Movie Review: “The Circle” – Circling the Drain

Written by Jeremiah Greville May 04, 2017

The Circle

Have you ever met anyone who loves to talk, but doesn’t have much to say? Well, say hello to The Circle— it thinks it has something to say, but it doesn’t. It’s a self-important film that loves to hear itself speak; the movie-version of someone starting a sentence without knowing the end of it. The Circle talks first and thinks later. Or sometimes not at all. It respects the audience just as much as it insults it, spoon-feeding obvious messages then undermining them in the next scene. The Circle could have been good — even great, but aimless writing and lacklustre characterization make it another high-concept snooze-fest to avoid.

The Circle stars Emma Watson as Mae Holland, the newest employee of the world’s foremost social media company, the Circle. Tom Hanks co-stars as Eamon Bailey, the mysterious head of the Circle — but really, it’s a supporting role. Emma is the star of this film, and the rest of the cast is firmly secondary. As Mae becomes accustomed to her new place in the Circle, she’s forced to confront uncomfortable truths about social media power and secrecy. While the supporting cast is fine, I’d be remiss not to mention the late Bill Paxton. His performance as Mae’s father Vinnie is both standout and understated, just as he was known for. Mr. Paxton, you will be missed.

“I think we can be better.”

Emma Watson has proven herself over several post-Potter films to be a capable actress. Her most recent film, Beauty and the Beast, opened at number one and stayed there for two weeks. However, she’s noticeably uneven as Mae. Part of this is the role itself, which requires Watson to be both naive and questioning. She seems to have only two ‘faces’ in this film: there’s ‘Acting Emma’, always putting on a strange expression of some sort, and ‘Actual Emma’ (still, of course, acting), who is warm, believable, and totally at ease. Suffice to say, there’s a world of difference between the two, and it affects the narrative greatly. ‘Acting Emma’ is an emotional enigma, and it’s often difficult to figure out what she’s thinking. This becomes a legitimate problem near the end of the film.

The Circle (2017)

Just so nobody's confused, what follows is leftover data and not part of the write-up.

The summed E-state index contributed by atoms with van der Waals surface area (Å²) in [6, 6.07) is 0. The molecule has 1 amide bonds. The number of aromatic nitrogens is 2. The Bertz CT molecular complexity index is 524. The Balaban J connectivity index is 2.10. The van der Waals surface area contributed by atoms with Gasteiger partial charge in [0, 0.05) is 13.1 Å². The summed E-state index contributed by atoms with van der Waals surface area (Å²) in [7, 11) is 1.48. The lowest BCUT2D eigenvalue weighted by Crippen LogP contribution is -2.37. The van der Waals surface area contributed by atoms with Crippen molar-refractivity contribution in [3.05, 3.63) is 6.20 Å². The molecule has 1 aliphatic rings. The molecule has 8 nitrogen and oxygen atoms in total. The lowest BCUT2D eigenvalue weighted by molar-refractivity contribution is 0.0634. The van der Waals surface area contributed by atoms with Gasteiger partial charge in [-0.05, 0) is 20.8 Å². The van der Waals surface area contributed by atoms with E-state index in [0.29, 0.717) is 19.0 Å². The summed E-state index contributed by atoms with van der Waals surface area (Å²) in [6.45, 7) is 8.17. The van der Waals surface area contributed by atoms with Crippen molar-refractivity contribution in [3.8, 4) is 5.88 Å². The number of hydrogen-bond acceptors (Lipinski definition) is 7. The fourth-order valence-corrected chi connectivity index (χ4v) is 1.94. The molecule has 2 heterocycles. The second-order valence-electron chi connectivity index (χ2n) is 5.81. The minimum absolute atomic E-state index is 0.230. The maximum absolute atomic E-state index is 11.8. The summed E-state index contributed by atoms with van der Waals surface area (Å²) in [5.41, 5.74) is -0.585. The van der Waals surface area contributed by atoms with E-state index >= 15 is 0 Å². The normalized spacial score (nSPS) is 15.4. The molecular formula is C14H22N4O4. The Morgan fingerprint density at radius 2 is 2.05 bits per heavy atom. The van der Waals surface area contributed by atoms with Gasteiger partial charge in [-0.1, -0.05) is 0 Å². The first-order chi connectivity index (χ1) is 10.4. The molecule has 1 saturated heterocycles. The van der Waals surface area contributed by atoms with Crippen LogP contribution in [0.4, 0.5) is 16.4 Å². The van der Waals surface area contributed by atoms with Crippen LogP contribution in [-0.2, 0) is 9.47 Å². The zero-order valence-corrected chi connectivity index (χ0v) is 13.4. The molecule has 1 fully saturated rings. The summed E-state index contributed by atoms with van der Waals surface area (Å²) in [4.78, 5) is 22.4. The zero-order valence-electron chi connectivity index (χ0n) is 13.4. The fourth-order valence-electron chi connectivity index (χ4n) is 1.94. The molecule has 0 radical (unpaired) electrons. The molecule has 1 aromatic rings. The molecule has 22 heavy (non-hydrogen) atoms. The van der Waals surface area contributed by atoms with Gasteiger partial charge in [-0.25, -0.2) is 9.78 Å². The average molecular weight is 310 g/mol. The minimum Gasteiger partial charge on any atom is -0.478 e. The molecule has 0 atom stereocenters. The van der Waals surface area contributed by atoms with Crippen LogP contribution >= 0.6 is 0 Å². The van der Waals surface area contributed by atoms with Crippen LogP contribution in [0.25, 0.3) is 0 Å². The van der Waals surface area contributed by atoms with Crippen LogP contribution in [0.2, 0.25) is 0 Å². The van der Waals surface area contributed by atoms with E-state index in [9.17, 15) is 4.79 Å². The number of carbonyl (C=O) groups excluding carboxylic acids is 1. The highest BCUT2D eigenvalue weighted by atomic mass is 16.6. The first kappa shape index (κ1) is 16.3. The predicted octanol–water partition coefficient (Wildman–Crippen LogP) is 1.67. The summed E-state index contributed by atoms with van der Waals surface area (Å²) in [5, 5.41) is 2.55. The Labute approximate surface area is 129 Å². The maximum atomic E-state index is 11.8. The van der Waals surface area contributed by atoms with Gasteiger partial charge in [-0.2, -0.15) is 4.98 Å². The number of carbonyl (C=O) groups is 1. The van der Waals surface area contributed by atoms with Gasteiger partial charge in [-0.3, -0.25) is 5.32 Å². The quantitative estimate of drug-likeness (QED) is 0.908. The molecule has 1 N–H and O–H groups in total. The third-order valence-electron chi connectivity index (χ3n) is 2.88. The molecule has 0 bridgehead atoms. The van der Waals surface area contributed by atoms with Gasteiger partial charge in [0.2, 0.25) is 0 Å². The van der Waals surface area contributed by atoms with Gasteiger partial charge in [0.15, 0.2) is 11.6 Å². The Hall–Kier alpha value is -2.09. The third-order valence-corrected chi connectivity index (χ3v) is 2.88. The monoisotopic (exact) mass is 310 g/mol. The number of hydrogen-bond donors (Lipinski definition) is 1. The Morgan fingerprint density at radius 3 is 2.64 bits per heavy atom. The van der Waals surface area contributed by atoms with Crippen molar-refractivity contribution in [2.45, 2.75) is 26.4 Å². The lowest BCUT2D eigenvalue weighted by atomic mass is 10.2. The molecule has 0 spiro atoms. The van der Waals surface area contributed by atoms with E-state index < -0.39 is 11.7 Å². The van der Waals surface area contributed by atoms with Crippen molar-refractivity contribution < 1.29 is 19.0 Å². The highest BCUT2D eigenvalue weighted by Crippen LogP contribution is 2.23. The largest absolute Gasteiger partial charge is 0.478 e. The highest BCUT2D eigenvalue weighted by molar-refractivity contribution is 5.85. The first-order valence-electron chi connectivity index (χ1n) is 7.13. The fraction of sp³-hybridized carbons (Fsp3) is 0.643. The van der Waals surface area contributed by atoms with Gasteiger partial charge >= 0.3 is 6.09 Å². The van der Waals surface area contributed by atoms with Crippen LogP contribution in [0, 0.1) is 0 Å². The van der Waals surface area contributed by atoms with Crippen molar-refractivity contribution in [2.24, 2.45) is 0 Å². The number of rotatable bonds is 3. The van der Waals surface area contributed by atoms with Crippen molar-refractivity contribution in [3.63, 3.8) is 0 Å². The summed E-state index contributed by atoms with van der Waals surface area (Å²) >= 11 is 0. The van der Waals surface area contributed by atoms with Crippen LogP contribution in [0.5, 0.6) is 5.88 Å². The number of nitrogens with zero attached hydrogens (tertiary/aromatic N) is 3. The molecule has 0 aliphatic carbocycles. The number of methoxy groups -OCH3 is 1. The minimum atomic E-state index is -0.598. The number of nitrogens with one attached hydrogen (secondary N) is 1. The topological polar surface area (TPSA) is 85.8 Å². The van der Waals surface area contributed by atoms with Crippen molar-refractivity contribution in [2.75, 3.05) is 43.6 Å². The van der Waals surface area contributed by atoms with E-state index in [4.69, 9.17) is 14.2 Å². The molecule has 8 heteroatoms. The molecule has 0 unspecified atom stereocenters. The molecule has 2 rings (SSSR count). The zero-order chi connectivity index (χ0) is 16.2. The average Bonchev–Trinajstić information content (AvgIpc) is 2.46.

While the main narrative is fairly straightforward, The Circle is filled with sub-plots that go nowhere. Ty (John Boyega) introduces Mae to a larger threat early on, only for the threat to be forgotten by the story’s end. It’s implied that the Circle is buying politicians, but the sub-plot introducing Congresswoman Santos (played by Scrubs’ Judy Reyes) is never mentioned after it’s introduced. And while it’s not as much of a problem as the first two, the subplot involving Vinnie Holland’s MS treatment is given quick lip service, but no resolution. No, the movie didn’t need to cure MS for the narrative to work, but it’s unclear if Mae’s family is still on the Circle insurance plan by the end of the film. This is important, because getting her father on the company insurance was a key moment in Mae’s indoctrination.

“Secrets are lies.”

Some of the more interesting aesthetic choices in The Circle revolve around Mae’s interactions with social media. The first act ends with Mae’s decision to ‘go clear’ — to have her life recorded by cameras 24/7. The movie illustrates the chaos of the world watching her with an animated swirling live-comment section that follows her from scene to scene. It’s not always there, but when it is, the movie has fun with the premise. Some of the comments are benign observations, while others are vulgar, and a few are even insightful. It’s an effective tool that helps the movie stand out, but never fully replicates the online experience. Let’s be clear: Mae is a young woman online, and The Circle never spends time with the real-life horrors some internet comment sections can be for those in her position.